Monday, August 1, 2011

Otto Borchert

by Dennis Pajot

Otto Borchert was born in Milwaukee on August 12, 1874. His father, Frederick Borchert, born in Mecklenburg, Germany, was an owner of the F. Borchert & Sons Brewery (which would become the Jung & Borchert Brewery and later be bought out by the Pabst Brewing Company). Otto's mother was the former Barbara Neubauer, of Milwaukee. The family lived at 269 8th Street [North 8th Street between West Kilbourn and State Streets] at the time.

Otto's early education was at the German-English Academy, and then he continued his schooling in the Humboldt Public School at 4th and Galena. His first step as an entrepreneur was as a peanut seller at Milwaukee's baseball park at 11th and Wright Street. The 12-year old lad sold his product in the stands, to the pleasure of the park's concessionaire, who found "more liquid refreshments was required to drown the thirst inspired by the Borchert peanuts." [A report after his death stated he was a bat boy for the team when Clark Griffith was the manager. Griffith played in Milwaukee from July 1888 through the 1890 season, but never managed the team—which ironically played at the newly built Athletic Park at 8th and Chambers.]

At the age of 14 Otto left school and joined the employ of Benjamin Young, a wholesale saddler and hardware distributor on North Water Street, signing a contract for $2 a week for the first year and $5 a week for the second. The young Borchert did well in this business. So well, as a matter of fact, that half way through his second year he was offered $7.50 a week from another firm. Otto later told the story: "I was all set to jump my contract and take the big money, but my father made me stick it out and the advice he game me then has helped me plenty in my dealings with ball players. When a young fellow nowadays tried to run out on a contract, I always tell him about the Goll & Frank offer and how I stuck to my job in spite of the fact that I was losing money."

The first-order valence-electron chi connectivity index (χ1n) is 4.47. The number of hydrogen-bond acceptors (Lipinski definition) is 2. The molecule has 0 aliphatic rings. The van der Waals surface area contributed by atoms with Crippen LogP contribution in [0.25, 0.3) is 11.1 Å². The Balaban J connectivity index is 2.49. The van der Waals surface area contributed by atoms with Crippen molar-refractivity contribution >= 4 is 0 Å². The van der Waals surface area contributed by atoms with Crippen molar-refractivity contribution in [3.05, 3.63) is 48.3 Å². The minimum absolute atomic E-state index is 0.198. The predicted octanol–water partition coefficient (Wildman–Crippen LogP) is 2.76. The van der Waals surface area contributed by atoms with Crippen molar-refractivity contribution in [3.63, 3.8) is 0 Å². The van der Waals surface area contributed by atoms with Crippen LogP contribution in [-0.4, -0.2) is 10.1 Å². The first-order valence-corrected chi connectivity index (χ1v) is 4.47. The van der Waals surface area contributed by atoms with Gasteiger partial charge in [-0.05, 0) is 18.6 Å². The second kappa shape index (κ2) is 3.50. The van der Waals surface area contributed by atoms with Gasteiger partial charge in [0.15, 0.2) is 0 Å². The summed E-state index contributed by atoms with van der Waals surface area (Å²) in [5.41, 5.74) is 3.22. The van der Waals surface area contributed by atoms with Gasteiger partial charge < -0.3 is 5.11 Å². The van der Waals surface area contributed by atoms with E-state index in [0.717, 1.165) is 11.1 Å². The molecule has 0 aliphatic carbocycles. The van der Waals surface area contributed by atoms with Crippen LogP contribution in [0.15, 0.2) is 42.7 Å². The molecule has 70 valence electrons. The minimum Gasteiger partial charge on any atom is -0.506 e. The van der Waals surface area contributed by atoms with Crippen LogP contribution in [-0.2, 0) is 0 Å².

Borchert did work for Goll & Frank (located at North Water and East Buffafo) for two years, and then three years with the Wisconsin Milling Company. The young Borchert then obtained a job with the Wisconsin Telephone Co. After a brief time as an office boy he was elevated to a bill clerk, then became a lineman. However, his true calling was found when he became a solicitor for the company "and went galloping about the countryside installing plants." It was said he was responsible for putting more "new fangled contrivances" in rural homes than any other salesman.

His record was so imposing that he was hired by Julius Andrae & Sons, a local electronic supply business on Milwaukee's West Water Street [today's Plankinton Avenue] to travel the Midwest. His starting salary was $50 a month—which was soon raised to $75. Otto soon set up a headquarters in Waterloo, Iowa, and over the next 20 years was the Andrae Company's star salesman. However, he never made over $200 a month.